Director of the city’s Department of Culture and Sports Huynh Van Hung said the mountains were among the most visited sites in Da Nang and the city’s second national special relic after Dien Hai citadel was recognised last year.
He said the recognition will help the city invest more funds in preserving historical sites, cultural relics and ancient buildings.
The site, which features five mountains by a pristine beach in Ngu Hanh Son district, was first recognised as a national historical and cultural relic in 1990.
The landscape, which covers 2.2sq.km, was given the name Ngu Hanh Son, or Non Nuoc, by King Minh Mang under the Nguyen Dynasty in 1837.
According to archaeologists, the complex of marble mountains were formerly islands. The beach they sit on ranges from Son Tra peninsula to Non Nuoc beach.
Rainwater and weather gradually turned the five mountains into different shades of white, pink, red, blue and brown, and formed caves with beautiful stalactites.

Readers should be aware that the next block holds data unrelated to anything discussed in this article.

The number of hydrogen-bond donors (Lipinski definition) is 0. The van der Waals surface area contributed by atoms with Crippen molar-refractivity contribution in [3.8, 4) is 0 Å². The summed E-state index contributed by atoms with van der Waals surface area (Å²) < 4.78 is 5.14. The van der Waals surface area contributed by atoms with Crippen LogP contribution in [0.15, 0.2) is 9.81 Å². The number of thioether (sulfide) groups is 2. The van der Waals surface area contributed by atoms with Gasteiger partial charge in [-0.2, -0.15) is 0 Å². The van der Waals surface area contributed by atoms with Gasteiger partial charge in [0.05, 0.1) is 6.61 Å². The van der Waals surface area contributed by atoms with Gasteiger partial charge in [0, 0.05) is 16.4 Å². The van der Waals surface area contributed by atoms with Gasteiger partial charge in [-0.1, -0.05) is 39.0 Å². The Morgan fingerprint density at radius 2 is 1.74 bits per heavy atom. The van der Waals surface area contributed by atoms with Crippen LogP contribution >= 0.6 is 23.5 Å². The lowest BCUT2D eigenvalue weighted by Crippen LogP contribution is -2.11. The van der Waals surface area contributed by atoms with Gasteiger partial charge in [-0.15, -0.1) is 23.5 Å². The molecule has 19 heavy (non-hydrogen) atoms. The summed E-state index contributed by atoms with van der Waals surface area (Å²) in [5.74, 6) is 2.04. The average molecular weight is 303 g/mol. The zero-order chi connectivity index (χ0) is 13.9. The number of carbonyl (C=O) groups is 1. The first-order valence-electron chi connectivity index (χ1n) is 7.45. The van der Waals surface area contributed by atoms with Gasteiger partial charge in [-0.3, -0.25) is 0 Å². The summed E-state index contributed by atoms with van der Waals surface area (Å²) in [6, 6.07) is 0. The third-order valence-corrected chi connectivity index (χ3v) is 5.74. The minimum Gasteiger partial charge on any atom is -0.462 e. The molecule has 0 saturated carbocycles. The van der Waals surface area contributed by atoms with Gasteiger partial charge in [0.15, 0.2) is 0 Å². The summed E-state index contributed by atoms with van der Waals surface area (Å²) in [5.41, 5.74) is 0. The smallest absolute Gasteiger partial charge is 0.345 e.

Over time, pagodas were built in the caves and a stone sculpture village emerged.
Thuy Son Mountain stands 160 metres tall on an area of 15 hectares. Its caves and stalactite formations are the most visited feature of the complex.
Kim Son Mountain, the largest of the Marble Mountains, hosts the annual Quan The Am (Avalokitesvara Bodhisattva) Festival – one of the 15 largest events in Vietnam – at the Da and Quan The Am pagodas on the 19th day of the second lunar month. The festival draws around 10,000 residents and tourists each year.
The 400-year-old Non Nuoc stone sculpture village at the foot of the Marble Mountains was also recognised as a national intangible heritage. The complex hosted 1.5 million tourists in 2018.
According to the cultural heritage department under the Ministry of Culture, Sports and Tourism, a total of 106 relics have received national special relic status.
Da Nang has included 50 historical sites and 18 national historical monuments in its restoration project for 2016-2020.